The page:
This month we are thrilled to recognize Milan Stankovic as our client of the month. After filing his I-589 asylum application and three evidentiary filings, several hours of grueling interviews, numerous status inquiries, and six long years of seeking protection in the United States, Milan has finally been granted asylum. Milan, previously a professional soccer player and small business owner in his home country of Serbia, fled his home in 2011 following years of brutal violence against him.
Boxes are full and stacked. Art is off the walls. Copies of the Immigration & Nationality Act from 2012 have been donated (although it is not like Congress has made many changes to the Act). Several hours of discussions with telephone providers, IT specialists, movers, and real estate professionals have all led up to this moment: we are moving out of 1333 H Street, NW as of August 30, 2017.
Just a few short months ago I was studying abroad and living in Madrid, having never lived in the United States under the new Trump administration. Every night I would watch headlines about the new administration’s policies in relation to immigration streaking across the screen and I would sigh with frustration and shame as my host family would question how I felt about everything. Earnestly, I was downtrodden and felt rather helpless and complacent in the way that I was not doing anything constructive to help the situation—I really just wanted to know what I could do.
It’s intern week at Benach Collopy! During this week, we spotlight the work that our interns have done over the summer. We show some of their personalities, their goals and the hard work that they put in for us and our clients. This summer we have had three interns and a fellow (hashtag idea!). When looking for earnest young talent, Benach Collopy draws on one of our most productive wells- Iowa.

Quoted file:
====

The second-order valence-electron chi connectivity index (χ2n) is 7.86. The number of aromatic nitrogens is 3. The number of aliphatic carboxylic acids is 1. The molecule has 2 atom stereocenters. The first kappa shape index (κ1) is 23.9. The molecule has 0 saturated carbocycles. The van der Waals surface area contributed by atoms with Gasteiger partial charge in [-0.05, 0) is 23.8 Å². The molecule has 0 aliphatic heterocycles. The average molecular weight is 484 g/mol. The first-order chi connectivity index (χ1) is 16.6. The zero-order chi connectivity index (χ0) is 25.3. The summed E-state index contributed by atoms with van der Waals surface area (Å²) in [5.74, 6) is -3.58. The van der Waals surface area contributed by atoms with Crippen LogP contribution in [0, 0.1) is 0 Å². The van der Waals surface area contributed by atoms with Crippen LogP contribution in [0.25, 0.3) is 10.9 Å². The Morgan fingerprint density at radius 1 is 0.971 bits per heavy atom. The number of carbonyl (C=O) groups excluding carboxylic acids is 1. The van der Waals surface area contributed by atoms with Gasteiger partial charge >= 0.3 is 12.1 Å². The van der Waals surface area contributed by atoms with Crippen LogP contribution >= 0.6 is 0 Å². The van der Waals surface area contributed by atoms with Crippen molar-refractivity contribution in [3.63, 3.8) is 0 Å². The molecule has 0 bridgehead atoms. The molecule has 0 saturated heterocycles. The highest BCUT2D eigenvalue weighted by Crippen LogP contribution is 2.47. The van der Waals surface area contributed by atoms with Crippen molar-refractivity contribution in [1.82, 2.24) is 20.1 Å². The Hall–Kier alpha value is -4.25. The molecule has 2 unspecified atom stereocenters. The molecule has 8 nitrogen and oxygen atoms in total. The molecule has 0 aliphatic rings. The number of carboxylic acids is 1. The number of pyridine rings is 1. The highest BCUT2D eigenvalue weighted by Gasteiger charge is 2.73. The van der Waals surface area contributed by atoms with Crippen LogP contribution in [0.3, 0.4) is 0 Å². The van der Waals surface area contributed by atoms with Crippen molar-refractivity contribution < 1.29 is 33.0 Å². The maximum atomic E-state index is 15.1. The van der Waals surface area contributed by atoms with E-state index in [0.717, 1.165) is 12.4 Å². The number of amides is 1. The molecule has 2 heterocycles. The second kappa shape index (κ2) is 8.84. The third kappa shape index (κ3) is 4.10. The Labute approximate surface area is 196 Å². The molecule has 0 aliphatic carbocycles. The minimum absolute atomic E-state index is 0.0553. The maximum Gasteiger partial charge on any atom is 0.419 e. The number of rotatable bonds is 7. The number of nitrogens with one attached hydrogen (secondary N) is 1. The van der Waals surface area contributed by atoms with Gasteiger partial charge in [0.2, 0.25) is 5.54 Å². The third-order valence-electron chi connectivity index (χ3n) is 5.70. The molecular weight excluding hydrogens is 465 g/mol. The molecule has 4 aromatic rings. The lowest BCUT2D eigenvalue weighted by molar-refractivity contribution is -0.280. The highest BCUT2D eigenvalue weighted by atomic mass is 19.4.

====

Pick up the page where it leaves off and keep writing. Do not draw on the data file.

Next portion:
Last week, Benach Collopy attorneys Ava Benach, Dree Collopy and Adi Nuñez traveled to New Orleans to attend the 2017 Annual Conference of the American Immigration Lawyers Association (AILA). As we approached New Orleans, we knew that we were flying into a storm, literally and figuratively. Tropical Storm Cindy stood menacingly off the shores, while the hurricane that has been this administration was blowing all around us.
There are moments in life when the true nature of something is revealed in the fog. Sometimes, an object will only reveal itself slowly as the fog lifts. Other times the object shines brightly cutting through the fog with its clarity. For example, as the evidence of Russian interference and espionage in the 2016 Presidential election mounts, the true nature of the Russian government is becoming increasing apparent to many in the U.S.
Our Client of the Month for March 2017 is Torng Eang, a 17-year-old boy from Cambodia who has been separated from his mother for almost his entire life. When Torng was two years old, his mother fled Cambodia in fear for her life after suffering years of abuse and violence. Following her entry to the United States, Torng’s mother sought lawful status; however, given the backlogs before USCIS and the immigration courts, it took her over 15 years to become a lawful permanent resident of the United States.
Our January 2017 Client of the Month is part of our ongoing series of: “Dreamers that Trump can’t touch!” Danieca Bugarin landed in San Francisco, CA on December 30, 2016, presented her immigrant visa, and was admitted to the U.S. as a permanent resident. Her admission to the U.S. as a permanent resident looked so improbable for the past two years because Danieca was snake-bit when it came to immigration.
Last week, we discussed what might happen early on in a Trump presidency. It was not our goal to sound alarmist, but early indications are that Trump is not backing down on his awful immigration ideas. His elevation of restrictionist Kris Kobach, the architect of so many terrible anti-immigrant laws and initiatives, demonstrates that Trump intends to keep his campaign promises on immigration. Based upon our assessment of what is likely to come, here are some practical tips that you can follow to prepare for the Trump administration, which takes office on January 20, 2017.
Our client of the month for September 2016 is Flora Estrada Amador, a hard-working, kind-hearted woman from Honduras who waited over 20 years to become a permanent resident (“green card” holder) of the United States. Flora first came to the United States in the mid-90s as an A-3 personal employee of a diplomat. She then received Temporary Protected Status (“TPS”) for Hondurans in 1999 and left her position with the diplomatic family.